André Regnier, the founder of CCO, was understandably concerned about this. He asked me about it and confirmed the fact that I had a total lack of faith in Christ. Yet I desired to go on the mission anyway.
He said I could not go unless I found someone he trusted who could verify that I should go.
I was utterly crushed. I had a great desire to go, and now I couldn’t. But I knew myself that it was crazy to go preach a God I did not believe in!
Who could confirm that I should go? I turned to a religious sister who was a board member of CCO. I had met her through that organization and their discernment house retreats.
She—thanks be to God—after talking with me, confirmed that I should indeed go on this trip. André then gave me permission to go to Poland.
The couple leading the trip and my small group leader were the only ones on that mission who knew I went there with no faith in Christ.
On that mission, most days included Mass, an hour each of communal and personal prayer, evangelizing door-to-door, and putting on evening skits/presentations.
All this was working on me. So was all I had been exposed to through CCO for the past two years. I knew, without doubt, that it was very, very important for the Polish people to return to their Catholic faith after decades of communism. Yet Christ still seemed irrelevant to me personally.
Then one day I went up to receive communion… as I’d been doing daily for about two weeks. I returned to my kneeler, sat down, and suddenly, I believed. I instantaneously, immediately knew and believed in Jesus Christ as my personal Lord and Savior!
Amazing, incredible joy entered into me. Then I felt a prompting in my heart. "Stand up and say you believe in Me. Stand up. On the pew!"
"No, no, no, Lord! Everyone except three people here think I already believe in you… No! I can’t! It’s too embarrassing!"
He kept insisting.
Finally, after the final blessing, I stood up. I got on my pew and said loudly, "I believe in Jesus Christ, my Lord and Savior."
I am not too clear what happened then… Stunned silence, I believe.
I believed. After four years of unbelief and two years of only knowing that God must exist, I believed!! Incredible! Amazing! I had done nothing to make this happen. It was an absolute and total gift.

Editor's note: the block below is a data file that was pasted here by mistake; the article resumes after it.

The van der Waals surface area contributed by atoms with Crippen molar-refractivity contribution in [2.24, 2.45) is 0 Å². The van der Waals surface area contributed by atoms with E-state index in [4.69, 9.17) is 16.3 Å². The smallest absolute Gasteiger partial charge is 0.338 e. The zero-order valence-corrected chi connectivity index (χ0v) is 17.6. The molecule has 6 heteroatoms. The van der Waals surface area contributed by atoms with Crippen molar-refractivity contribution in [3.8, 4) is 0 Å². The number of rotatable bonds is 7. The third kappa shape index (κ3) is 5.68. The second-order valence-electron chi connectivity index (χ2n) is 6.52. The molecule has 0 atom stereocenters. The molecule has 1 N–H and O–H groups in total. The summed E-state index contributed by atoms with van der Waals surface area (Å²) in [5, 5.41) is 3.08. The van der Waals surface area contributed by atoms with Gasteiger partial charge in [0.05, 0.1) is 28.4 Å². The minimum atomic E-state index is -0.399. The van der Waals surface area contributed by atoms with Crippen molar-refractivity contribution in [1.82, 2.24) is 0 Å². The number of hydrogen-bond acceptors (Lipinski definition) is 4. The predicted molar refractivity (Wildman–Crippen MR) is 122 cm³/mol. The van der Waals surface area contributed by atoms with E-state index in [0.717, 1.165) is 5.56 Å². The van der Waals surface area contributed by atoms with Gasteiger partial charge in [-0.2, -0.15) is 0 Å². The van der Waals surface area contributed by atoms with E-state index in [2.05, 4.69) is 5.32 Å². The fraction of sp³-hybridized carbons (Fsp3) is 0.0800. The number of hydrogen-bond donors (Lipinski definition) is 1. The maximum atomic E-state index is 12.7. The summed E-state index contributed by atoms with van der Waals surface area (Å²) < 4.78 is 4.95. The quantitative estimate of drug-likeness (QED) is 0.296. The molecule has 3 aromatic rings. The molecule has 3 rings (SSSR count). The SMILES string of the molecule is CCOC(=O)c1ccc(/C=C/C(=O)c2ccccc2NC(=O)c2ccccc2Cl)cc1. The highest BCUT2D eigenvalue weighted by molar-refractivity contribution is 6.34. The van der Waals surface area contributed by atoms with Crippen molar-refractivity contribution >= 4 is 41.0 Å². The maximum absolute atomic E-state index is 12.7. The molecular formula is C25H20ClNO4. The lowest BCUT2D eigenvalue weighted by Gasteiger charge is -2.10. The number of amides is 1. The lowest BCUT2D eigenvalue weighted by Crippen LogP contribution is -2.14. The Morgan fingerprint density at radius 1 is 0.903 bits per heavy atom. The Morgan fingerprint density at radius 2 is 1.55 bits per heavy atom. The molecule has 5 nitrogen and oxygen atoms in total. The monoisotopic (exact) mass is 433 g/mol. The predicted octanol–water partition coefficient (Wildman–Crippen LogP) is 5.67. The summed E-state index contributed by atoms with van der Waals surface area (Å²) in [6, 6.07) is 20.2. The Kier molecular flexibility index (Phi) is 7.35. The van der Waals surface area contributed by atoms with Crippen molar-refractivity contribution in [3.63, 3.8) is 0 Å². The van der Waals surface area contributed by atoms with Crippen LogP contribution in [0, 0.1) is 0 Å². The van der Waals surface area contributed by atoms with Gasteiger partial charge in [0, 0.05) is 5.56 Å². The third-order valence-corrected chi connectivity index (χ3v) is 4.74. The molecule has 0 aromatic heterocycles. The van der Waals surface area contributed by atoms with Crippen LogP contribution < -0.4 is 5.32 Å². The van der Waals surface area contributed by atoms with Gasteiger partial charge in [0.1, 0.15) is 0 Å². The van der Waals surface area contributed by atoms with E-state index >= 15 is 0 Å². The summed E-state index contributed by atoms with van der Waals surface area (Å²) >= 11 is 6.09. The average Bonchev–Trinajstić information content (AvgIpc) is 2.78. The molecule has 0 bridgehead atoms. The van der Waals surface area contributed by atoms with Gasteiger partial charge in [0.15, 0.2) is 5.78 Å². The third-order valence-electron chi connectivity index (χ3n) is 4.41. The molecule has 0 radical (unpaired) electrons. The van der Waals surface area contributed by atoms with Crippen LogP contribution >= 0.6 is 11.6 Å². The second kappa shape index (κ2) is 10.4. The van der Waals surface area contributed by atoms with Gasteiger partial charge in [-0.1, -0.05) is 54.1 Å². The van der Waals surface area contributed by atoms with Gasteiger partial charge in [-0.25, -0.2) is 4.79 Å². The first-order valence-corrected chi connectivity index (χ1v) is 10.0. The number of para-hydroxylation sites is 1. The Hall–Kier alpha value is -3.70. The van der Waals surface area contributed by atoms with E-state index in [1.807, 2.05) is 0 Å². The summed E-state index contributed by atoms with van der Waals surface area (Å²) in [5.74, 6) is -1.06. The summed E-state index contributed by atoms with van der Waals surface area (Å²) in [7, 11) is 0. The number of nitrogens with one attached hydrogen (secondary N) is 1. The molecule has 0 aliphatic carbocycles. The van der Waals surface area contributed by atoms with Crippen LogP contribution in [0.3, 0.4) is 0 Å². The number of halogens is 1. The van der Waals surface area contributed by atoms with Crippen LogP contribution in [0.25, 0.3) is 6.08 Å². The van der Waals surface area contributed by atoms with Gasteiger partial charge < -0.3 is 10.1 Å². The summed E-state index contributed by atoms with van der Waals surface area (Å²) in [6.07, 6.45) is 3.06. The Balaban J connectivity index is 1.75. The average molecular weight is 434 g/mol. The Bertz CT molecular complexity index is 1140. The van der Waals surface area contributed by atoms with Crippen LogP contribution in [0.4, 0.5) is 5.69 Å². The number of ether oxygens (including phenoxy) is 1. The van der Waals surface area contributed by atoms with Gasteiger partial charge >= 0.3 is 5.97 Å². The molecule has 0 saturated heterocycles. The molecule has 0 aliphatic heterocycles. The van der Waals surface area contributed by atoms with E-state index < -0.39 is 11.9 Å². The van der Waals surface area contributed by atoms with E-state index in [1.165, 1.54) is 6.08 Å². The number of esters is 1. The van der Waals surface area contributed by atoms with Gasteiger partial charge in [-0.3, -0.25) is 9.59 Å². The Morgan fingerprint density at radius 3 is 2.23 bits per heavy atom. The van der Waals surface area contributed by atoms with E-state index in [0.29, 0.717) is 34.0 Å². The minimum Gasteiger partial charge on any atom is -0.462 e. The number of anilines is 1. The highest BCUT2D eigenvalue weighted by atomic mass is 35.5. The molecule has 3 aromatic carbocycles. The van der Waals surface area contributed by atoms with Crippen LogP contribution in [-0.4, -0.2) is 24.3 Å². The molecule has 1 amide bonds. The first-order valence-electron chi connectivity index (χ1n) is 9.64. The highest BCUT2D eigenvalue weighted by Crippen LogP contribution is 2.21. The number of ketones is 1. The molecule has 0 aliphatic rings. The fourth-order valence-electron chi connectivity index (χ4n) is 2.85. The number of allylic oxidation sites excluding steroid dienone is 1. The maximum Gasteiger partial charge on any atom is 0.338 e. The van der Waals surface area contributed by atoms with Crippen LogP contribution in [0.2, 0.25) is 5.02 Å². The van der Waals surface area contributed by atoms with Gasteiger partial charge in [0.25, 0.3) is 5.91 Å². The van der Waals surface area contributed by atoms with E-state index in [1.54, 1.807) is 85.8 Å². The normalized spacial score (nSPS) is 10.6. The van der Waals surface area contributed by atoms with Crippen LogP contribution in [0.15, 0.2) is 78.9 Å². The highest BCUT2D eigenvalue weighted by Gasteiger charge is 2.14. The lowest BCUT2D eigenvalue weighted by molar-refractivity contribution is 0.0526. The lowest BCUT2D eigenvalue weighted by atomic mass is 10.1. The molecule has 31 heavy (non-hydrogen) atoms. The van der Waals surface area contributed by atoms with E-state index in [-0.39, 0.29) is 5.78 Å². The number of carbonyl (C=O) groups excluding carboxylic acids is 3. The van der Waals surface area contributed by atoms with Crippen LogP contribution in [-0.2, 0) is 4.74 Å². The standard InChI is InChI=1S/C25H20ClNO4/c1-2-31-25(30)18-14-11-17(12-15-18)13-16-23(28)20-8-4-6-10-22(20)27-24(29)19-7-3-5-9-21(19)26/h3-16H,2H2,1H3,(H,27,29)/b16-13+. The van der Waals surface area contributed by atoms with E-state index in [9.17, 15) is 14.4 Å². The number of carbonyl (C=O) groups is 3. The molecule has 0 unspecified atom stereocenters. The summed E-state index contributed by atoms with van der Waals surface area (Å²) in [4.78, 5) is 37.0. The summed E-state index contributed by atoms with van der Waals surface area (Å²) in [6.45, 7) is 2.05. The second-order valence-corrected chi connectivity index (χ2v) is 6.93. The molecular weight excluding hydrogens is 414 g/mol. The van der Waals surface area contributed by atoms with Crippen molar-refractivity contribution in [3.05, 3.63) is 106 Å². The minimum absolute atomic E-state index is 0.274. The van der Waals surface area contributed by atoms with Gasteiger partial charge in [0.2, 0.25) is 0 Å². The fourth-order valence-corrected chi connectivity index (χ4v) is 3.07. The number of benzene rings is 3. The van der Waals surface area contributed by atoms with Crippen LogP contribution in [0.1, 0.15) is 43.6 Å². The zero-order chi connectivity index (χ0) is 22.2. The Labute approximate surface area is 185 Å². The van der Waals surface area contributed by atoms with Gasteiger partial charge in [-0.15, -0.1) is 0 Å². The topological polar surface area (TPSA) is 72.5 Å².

Since then, I have continued to believe in Jesus Christ. It took much longer for me to believe in his Church. I had to slowly learn about the Church and its teachings, work through them, and then assent to them. It was, I believe, a few years before I could say the whole Creed again, but eventually I did.
I have continued to learn its meaning ever more deeply. And to know and love Christ, too, ever more deeply, and not just believe in him.
To this day, I continue to reflect on how my faith is a pure gift from God—one I must foster and nourish, yes, but still his gift.
I thank him for the graces he gave me that kept me struggling and striving and hungering and searching for him—the grace to not give up the search that for years had seemed so futile.
I think of this immense grace as an example of God hitting me over the head. I tend not to be good at picking up subtle hints. So God grabbed my attention in an absolutely unsubtle way, a way I could not rationalize or explain away.
God is faithful. No matter how far away we wander, or how little faith we have, he really does honor anyone honestly searching for him. He will eventually reveal himself—in his own time.
So I say to you: Ask and it will be given to you; search and you will find; knock and the door will be opened to you. For the one who asks always receives, the one who searches always finds; the one who knocks will always have the door opened to him (Mt 7:7, Lk 11:9).
to be continued